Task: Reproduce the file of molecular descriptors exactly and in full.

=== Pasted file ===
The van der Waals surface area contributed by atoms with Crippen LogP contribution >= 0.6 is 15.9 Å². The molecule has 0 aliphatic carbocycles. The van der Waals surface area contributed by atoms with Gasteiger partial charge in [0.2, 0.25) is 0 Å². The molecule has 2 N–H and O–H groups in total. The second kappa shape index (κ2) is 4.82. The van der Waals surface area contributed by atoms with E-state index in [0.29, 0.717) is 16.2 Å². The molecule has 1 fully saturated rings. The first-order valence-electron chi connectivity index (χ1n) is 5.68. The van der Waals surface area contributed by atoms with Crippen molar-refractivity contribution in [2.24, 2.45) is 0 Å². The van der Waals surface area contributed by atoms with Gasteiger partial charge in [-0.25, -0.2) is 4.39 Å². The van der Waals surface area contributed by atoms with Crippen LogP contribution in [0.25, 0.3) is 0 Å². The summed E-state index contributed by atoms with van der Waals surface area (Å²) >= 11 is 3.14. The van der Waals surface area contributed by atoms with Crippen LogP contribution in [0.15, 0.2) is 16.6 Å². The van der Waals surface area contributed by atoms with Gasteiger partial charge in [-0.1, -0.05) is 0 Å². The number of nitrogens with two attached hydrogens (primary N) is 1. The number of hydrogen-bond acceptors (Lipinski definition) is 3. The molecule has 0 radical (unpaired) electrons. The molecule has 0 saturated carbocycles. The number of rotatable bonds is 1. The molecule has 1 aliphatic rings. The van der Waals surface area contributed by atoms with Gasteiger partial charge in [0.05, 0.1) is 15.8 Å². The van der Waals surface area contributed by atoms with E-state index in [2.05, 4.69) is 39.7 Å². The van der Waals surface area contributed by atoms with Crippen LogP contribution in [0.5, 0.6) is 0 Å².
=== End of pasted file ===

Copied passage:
The van der Waals surface area contributed by atoms with Crippen LogP contribution >= 0.6 is 15.9 Å². The molecule has 0 aliphatic carbocycles. The van der Waals surface area contributed by atoms with Gasteiger partial charge in [0.2, 0.25) is 0 Å². The molecule has 2 N–H and O–H groups in total. The second kappa shape index (κ2) is 4.82. The van der Waals surface area contributed by atoms with E-state index in [0.29, 0.717) is 16.2 Å². The molecule has 1 fully saturated rings. The first-order valence-electron chi connectivity index (χ1n) is 5.68. The van der Waals surface area contributed by atoms with Crippen molar-refractivity contribution in [2.24, 2.45) is 0 Å². The van der Waals surface area contributed by atoms with Gasteiger partial charge in [-0.25, -0.2) is 4.39 Å². The van der Waals surface area contributed by atoms with Crippen LogP contribution in [0.25, 0.3) is 0 Å². The summed E-state index contributed by atoms with van der Waals surface area (Å²) >= 11 is 3.14. The van der Waals surface area contributed by atoms with Crippen LogP contribution in [0.15, 0.2) is 16.6 Å². The van der Waals surface area contributed by atoms with Gasteiger partial charge in [-0.1, -0.05) is 0 Å². The number of nitrogens with two attached hydrogens (primary N) is 1. The number of hydrogen-bond acceptors (Lipinski definition) is 3. The molecule has 0 radical (unpaired) electrons. The molecule has 0 saturated carbocycles. The number of rotatable bonds is 1. The molecule has 1 aliphatic rings. The van der Waals surface area contributed by atoms with Gasteiger partial charge in [0.05, 0.1) is 15.8 Å². The van der Waals surface area contributed by atoms with E-state index in [2.05, 4.69) is 39.7 Å². The van der Waals surface area contributed by atoms with Crippen LogP contribution in [0.5, 0.6) is 0 Å².